Q: Ok, why on earth would a girl get an IUD (intrauterine device) when there are less invasive forms of birth control out there? 

A: IUDs are a great option because you can ‘set it and forget it.’ With an IUD, you don’t have to remember to take anything at the same time every day, and you can have as much or as little sex you want as soon as it’s in place.

Specifically, if I met someone tomorrow, I could have sex and not have to wait for a week for any hormonal birth control to start working (though if it IS someone you just met, it’s certainly best to use a condom regardless. You can still catch STDs). With an IUD the contraception “coverage” is instantaneous. You don’t have to worry if you took your pill yesterday, or if you removed your vaginal ring during the wrong week (little things like that could unintentionally lead to pregnancy). 

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Is It Safe If A Guy Pulls Out?

Toilet Roll Does Not Protect Against Unwanted Pregnancy.

Toilet Roll Does Not Protect Against Unwanted Pregnancy. Or Anything Else.

In a generic Google search, the phrase “is it safe if…” immediately autofills with “…a guy pulls out.”

Let’s save you the data on your cell phone for this one: No, it’s not safe if a guy pulls out.

Honestly and statistically speaking, sure. You might just dodge a few voracious swimmers from seeking and destroying your egg (sperm are like tadpole versions of heat seeking missiles). Pulling out before ejaculation could significantly lower your odds of getting pregnant, but all bets are on baby once an unsheathed penis descends upon the vaginal slip n slide (teens do still use slip n slides, according to Google.)

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Survivors of Sexual Assault: You Are Not Ruined

survivors of sexual assault

If you have experienced sexual assault, it is important to realize you are not alone, and you are not ruined. Your body is yours, and only you can decide what to truly and willingly share with another person. You may not always receive this message in school or from the media, but your choices are important – and you are still a whole person worthy of respect, personal decision making, and intimacy.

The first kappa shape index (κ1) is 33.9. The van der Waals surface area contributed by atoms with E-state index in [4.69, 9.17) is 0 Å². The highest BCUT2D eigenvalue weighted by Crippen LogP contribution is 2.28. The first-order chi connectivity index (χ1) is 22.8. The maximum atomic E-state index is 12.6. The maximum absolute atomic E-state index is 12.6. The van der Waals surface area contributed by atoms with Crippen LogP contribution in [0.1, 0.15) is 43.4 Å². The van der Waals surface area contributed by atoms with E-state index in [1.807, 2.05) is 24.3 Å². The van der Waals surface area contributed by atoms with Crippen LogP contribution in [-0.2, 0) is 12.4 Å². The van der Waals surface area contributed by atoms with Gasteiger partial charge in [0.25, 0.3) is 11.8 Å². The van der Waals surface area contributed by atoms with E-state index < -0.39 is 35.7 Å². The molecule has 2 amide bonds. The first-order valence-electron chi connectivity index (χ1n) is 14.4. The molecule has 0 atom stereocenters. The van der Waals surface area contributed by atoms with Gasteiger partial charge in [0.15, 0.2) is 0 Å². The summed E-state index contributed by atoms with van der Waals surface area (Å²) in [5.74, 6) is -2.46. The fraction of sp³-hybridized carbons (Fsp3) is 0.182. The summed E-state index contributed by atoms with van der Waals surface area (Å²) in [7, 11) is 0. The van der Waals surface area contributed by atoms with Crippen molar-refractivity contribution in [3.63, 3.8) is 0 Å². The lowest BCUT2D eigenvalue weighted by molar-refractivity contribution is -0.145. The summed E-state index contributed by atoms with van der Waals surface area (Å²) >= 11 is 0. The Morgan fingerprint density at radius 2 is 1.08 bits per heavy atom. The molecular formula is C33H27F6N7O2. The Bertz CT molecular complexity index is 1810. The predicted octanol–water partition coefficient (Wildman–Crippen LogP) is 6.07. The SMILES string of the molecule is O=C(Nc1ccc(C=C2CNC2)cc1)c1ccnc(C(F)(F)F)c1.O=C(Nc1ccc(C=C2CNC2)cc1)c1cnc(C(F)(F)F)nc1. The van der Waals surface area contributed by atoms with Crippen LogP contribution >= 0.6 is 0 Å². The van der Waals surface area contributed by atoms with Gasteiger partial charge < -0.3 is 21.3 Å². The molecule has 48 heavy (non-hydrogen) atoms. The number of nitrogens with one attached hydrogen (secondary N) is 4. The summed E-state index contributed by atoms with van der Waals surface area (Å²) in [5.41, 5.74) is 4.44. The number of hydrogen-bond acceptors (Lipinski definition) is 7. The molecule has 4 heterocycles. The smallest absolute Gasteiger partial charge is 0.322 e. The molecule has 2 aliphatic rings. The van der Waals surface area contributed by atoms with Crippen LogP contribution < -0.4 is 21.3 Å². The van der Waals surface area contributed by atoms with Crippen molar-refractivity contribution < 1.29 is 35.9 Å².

If you have endured the physical and emotional trauma associated with unwanted sexual contact, assault and rape, unfortunately you must also deal with conflicting societal messages. Broken self perception and diminished self worth is a long lasting side effect of sexual abuse, particularly in a society that condones abstinence-only education, creates a culture of slut shaming, and has a lack of physical and mental health resources. The system is broken; you are not.

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Sex Ed: Why The Bedroom Belongs in the Classroom

It's hard to make a pencil and sharpener look sexy but use your imagination here.

It’s hard to make a pencil and sharpener look sexy but use your imagination here.

There’s an interesting [read: incredibly dangerous] tension between teenagers who do not want to talk about sexual health with their teachers, teachers who often cannot inform students any further than an ineffective abstinence-only education, and the parents who threaten legal action when their children are introduced to the concept of intercourse as anything more than a marital, procreational act.

It’s completely understandable that teens feel squeamish about sex education in the classroom. Why? Teens get completely mixed messages. In the media, everyone is having very sexy sex. In the classroom, the lesson plans sound like they were created in a different century: sex is taboo, secretive, and illicit before marriage. Of course teens are clamming up in the classroom, feeling guilty about their actions after hours, and engaging in high-risk sexual activity regardless.